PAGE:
Oil Pulling: Here to stay or just a fad?


The truths and myths;

In the world of dentistry, there will always be the passing fads and crazes. One of these fads that has stuck around for quite a while is the concept of oil pulling or rinsing. As with any new fad or craze, there is always the question of whether they truly work, or its just some very effective celebrity marketing.

This review will look to further understand the idea behind oil pulling and its many claimed benefits. What this review and its subsequent research has found is that there is a myriad of health improvements claimed by oil pulling and its supporters, however, the actual scientific evidence based results are limited at best.

The concept of oil pulling is not a new idea. It is actually an ancient and traditional remedy that has been used throughout Asia and India for centuries for the cure of various ailments. The practice itself involves placing a table spoon of oil in your mouth first thing in the morning, yes before brushing or that morning coffee! This oil is kept in the mouth for anywhere from 5 to 15 minutes and swished around between the teeth and around the gums. This is then followed up with a mouth rinse and then regular brushing. The belief behind this is that the oil will begin to pull the various toxins in the body out from the teeth and gums whilst also reducing bacteria and plaque in the mouth.

Now whilst there are various blogs and health articles claiming the various health benefits, many of these are yet to have any scientific evidence as backing. The majority of people will have heard of the benefits of oil pulling in relation to whitening, cleanliness and the prevention of tooth decay. The theory behind this is that the oil will help to penetrate the much deeper stains and with continued use also help to lift them from the tooth surface.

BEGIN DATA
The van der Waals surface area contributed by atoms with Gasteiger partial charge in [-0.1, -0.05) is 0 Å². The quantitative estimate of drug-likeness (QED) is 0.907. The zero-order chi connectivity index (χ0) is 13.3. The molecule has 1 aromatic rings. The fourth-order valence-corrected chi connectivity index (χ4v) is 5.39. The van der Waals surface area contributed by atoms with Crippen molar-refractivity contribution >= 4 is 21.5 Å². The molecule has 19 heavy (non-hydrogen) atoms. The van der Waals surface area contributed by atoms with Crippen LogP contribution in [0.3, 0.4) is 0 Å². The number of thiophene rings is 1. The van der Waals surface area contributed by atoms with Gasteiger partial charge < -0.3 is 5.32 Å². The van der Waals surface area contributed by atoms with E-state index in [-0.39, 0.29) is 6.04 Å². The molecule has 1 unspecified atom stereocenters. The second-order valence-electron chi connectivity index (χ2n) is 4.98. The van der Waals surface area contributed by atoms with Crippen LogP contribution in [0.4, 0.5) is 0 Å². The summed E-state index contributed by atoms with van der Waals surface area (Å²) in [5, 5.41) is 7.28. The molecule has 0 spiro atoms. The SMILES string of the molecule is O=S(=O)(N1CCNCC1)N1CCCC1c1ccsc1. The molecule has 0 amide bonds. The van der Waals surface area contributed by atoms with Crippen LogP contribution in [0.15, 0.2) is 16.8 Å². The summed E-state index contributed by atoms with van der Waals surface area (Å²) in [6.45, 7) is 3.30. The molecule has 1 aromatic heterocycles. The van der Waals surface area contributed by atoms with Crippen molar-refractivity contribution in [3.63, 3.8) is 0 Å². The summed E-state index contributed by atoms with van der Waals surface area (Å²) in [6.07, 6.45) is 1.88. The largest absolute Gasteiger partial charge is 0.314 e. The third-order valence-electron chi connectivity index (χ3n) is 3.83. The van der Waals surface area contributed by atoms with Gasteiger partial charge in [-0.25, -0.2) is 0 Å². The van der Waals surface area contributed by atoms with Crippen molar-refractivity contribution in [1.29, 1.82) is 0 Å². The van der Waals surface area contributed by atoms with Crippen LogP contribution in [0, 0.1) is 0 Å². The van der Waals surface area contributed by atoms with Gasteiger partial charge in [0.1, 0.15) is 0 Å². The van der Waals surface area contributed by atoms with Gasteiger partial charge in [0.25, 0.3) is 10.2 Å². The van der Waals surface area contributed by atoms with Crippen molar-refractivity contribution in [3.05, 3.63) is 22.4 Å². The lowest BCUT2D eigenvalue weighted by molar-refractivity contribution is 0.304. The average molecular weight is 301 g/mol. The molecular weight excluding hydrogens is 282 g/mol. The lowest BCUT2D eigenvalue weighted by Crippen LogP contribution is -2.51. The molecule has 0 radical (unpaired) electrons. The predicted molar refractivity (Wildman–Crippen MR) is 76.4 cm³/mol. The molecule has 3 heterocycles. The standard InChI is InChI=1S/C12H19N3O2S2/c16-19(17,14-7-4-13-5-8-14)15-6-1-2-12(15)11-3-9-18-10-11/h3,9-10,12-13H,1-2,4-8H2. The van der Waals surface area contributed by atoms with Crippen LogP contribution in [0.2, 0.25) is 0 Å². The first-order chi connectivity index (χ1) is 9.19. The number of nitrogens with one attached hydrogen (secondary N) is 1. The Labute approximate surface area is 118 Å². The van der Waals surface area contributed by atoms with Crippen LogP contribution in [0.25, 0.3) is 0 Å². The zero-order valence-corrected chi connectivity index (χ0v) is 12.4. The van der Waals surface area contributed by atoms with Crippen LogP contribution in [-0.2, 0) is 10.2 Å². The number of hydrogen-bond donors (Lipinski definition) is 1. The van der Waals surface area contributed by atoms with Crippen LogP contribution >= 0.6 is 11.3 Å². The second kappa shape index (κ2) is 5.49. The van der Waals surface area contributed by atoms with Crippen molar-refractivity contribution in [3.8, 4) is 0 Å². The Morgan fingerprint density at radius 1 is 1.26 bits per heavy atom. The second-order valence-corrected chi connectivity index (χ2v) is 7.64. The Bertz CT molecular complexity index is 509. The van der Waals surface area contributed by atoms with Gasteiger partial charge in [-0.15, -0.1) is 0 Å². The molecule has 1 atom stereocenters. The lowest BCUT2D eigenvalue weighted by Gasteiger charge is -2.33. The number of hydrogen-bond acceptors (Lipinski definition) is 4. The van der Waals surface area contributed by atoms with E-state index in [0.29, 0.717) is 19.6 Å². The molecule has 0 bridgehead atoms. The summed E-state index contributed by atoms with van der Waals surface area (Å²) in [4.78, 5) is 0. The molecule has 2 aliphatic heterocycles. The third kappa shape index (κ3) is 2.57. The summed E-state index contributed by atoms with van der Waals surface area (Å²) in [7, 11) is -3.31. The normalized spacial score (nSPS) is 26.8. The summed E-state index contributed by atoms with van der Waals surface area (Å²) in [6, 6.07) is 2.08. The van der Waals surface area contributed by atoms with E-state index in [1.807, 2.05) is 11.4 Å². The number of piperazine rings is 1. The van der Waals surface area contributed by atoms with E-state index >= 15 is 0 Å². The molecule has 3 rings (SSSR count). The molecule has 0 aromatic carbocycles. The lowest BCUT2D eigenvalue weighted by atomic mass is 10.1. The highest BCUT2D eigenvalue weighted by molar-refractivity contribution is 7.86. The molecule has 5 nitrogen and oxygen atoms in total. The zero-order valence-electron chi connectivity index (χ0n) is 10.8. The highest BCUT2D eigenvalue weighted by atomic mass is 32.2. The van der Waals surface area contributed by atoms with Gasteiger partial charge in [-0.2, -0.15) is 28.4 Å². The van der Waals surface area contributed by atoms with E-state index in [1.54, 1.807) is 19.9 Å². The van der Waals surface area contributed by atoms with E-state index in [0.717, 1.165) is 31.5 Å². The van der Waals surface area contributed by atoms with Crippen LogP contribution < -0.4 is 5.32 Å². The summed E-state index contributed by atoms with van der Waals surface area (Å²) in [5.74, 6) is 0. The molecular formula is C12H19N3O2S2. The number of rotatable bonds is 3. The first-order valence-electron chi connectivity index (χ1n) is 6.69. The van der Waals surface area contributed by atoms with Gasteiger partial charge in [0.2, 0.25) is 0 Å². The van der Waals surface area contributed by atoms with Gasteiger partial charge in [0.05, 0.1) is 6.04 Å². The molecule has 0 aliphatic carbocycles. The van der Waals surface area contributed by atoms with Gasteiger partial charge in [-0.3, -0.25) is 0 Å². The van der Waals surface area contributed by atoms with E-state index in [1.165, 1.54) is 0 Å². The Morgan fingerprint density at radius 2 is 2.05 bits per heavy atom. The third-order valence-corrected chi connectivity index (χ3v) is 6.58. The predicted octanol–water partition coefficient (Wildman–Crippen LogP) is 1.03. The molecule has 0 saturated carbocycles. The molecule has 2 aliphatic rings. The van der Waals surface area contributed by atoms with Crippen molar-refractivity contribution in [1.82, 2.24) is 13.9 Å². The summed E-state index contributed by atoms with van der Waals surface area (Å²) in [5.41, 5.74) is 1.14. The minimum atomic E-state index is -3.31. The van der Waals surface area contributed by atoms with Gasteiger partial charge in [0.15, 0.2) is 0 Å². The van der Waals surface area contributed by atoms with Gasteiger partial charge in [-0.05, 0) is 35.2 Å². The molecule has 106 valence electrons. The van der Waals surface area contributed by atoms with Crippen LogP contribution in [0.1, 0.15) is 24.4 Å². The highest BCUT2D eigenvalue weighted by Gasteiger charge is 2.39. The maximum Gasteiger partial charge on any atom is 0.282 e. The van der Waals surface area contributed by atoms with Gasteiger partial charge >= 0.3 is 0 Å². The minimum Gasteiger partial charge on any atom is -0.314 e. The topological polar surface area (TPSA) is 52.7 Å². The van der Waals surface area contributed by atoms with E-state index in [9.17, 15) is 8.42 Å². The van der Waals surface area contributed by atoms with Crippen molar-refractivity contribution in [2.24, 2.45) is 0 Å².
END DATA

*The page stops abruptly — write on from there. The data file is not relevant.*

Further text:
Studies that have been carried out over the years to truly examine the “health benefits” of oil pulling found that some oils led to reduced amount of Streptococcus mutans- a key bacterial component responsible for tooth decay whilst another independent study also found oil pulling to assist with bad breath

One study showed that oil pulling with sesame oil has the effect of reducing Streptococcus mutans – a microbe that contributes to tooth decay – thereby improving the patient’s overall oral health. Another research study carried out, a randomized controlled pilot trial, found that oil pulling can relieve bad breath. The same research claims that the swishing action produces a soap-like effect in the mouth thereby pointing to its cleansing attributes and also assist in reducing the presence of plaque in the mouth. Another finding links the lipids in the oil to its supposed bacteria-diminishing effects. According to this research, the lipids are said to reduce the adhesion of the bacteria to the gums and teeth.Another scientific source claims that 40 days of oil pulling using sesame oil had resulted in a 20% drop in oral bacteria.

However, from a dentists perspective, this could be due to people brushing their teeth more frequently as a result of having oil in their mouth. If you were swishing oil in you moth everyday then spent a lot of time brushing and rinsing, chances are your overall oral health would also improve. It is generally agreed on by health professionals that for the most part, there are no significant, proven benefits of oil pulling. However, if this helps someone to get back on track thinking about the health of their teeth and gums, and doesn’t replace regular check ups, then I for one am for it.


Feel like you may be due for a check up? Come see our friendly staff at Complete Smiles Bella Vista and get your smile back on track today!

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